Tasted at the vertical in London, the 2005 Montrose came and delivered the goods. This was the best example of the 2005 that I have tasted, perhaps a wine that is going to prove that, the longer wine lovers can resist temptation. It is a blend of 65% Cabernet Sauvignon, 31% Merlot, 3.5% Cabernet Franc and .5% Petit Verdot picked between 23 September and 9 October. The bouquet is extremely detailed, displaying more red berry fruit compared to the 2010 Montrose that leans towards black. Graphite and cedar emerge with time, even an unusual floral scent that is uncommon with respect to this property, whilst all the time retaining fantastic focus and delineation. The palate is medium-bodied with a ferrous tincture on the entry. There are the first signs of secondary notes (dried leaves and bay leaf), but it is the tannic backbone and the precision that really defines this Montrose at the moment. For certain, it is masculine and structured, yet it has enormous potential, perhaps more than was suggested when it was first released? This is for the long term, but you know that already. Tasted June 2016.
Dark and chewy and much sweeter and less rigorous than usual. Perhaps because the tannins are so exceptionally ripe. Deep and dense with very fine depth - more lift than the samples of Cos tasted, though perhaps not the sheer density and solidity. Very fine dry mouthful. Fine tannins. Quite sinewy. Very nice neat refreshing though far from obtrusive acidity. Very fine and the power is relatively well hidden. The infamous IPT (tannin index) was apparently even higher here than a Cos - though perhaps we don't want to get into a competition in this respect. Drink 2017-30.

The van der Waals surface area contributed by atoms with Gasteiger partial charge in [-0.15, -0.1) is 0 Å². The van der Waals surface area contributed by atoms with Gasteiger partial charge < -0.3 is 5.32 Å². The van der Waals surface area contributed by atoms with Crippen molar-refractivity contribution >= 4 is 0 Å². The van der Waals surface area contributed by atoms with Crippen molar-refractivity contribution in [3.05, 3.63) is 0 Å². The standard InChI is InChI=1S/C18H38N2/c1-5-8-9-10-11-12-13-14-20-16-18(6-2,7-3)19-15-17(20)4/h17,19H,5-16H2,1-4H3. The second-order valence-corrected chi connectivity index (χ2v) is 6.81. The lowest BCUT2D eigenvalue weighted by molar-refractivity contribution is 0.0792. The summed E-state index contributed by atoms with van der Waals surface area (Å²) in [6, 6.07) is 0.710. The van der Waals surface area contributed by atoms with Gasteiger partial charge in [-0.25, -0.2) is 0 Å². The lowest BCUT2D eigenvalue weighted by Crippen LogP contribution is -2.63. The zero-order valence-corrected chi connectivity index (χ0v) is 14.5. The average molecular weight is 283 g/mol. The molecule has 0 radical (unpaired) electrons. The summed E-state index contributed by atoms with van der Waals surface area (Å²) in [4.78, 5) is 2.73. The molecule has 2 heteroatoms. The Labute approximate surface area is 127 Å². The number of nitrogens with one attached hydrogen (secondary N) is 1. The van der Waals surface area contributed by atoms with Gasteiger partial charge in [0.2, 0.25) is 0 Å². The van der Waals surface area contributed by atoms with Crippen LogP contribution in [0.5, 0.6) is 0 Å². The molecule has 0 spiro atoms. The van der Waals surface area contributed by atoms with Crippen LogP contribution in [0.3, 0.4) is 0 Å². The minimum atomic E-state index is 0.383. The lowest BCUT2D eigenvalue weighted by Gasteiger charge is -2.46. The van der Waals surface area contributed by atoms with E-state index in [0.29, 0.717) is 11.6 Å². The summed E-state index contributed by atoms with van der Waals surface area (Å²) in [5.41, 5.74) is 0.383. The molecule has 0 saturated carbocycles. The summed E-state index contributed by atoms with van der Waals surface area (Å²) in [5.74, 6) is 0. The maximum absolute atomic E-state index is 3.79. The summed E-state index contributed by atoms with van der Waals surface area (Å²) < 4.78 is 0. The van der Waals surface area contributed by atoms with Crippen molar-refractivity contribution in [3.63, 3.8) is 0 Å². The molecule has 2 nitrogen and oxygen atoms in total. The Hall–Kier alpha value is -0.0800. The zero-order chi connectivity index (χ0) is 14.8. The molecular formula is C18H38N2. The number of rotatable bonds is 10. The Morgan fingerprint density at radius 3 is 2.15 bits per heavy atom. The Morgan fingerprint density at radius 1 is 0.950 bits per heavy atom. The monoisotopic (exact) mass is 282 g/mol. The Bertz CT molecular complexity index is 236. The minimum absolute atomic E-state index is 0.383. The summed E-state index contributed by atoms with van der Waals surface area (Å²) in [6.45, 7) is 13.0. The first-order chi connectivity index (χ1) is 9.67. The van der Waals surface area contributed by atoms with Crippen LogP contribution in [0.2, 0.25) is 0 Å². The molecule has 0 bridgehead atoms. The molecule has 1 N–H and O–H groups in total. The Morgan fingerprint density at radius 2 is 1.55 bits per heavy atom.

Raspberries, currants and spices on the nose. Full-bodied, with a very focused palate of fruit and fine tannins. Fresh finish. Long. Racy wine.
For years Montrose has been in the shadow of its more decadent, flashy neighbour, Cos d'Estournel.Quietly confident, it is a brilliant performer in notably dry, sunny vintages due to its dense clay soil that allows the vines to remain hydrated. In 2003, this was particularly true as many deemed it wine of the vintage. They have a new director, Jean-Bernard Delmas, a legend amongst the Bordelais having run Haut Brion and La Mission Haut Brion for 40 years, so quality is only likley to get better and better.
St Estèphe is the most northern of Médoc communal crus. Its unique terroir is made up of layers of gravel which are supported by a dense clay base. This subsoil retains water in dry seasons and works particularly well with Merlot, a largely planted variety which is used to flesh out Cabernet Sauvignon. This clay base also creates powerful, textured tannins which enable St Estèphe to stand out from the pack. Like St Julien, it is one of the four most important communal appellations of the Médoc which does not contain any first growths, despite its southern border being a stone'sthrow from Château Lafite. Nonetheless, it is home to some excellent châteaux making fine wines such as Cos d'Estournel, Montrose, Calon Ségur and Lafon Rochet.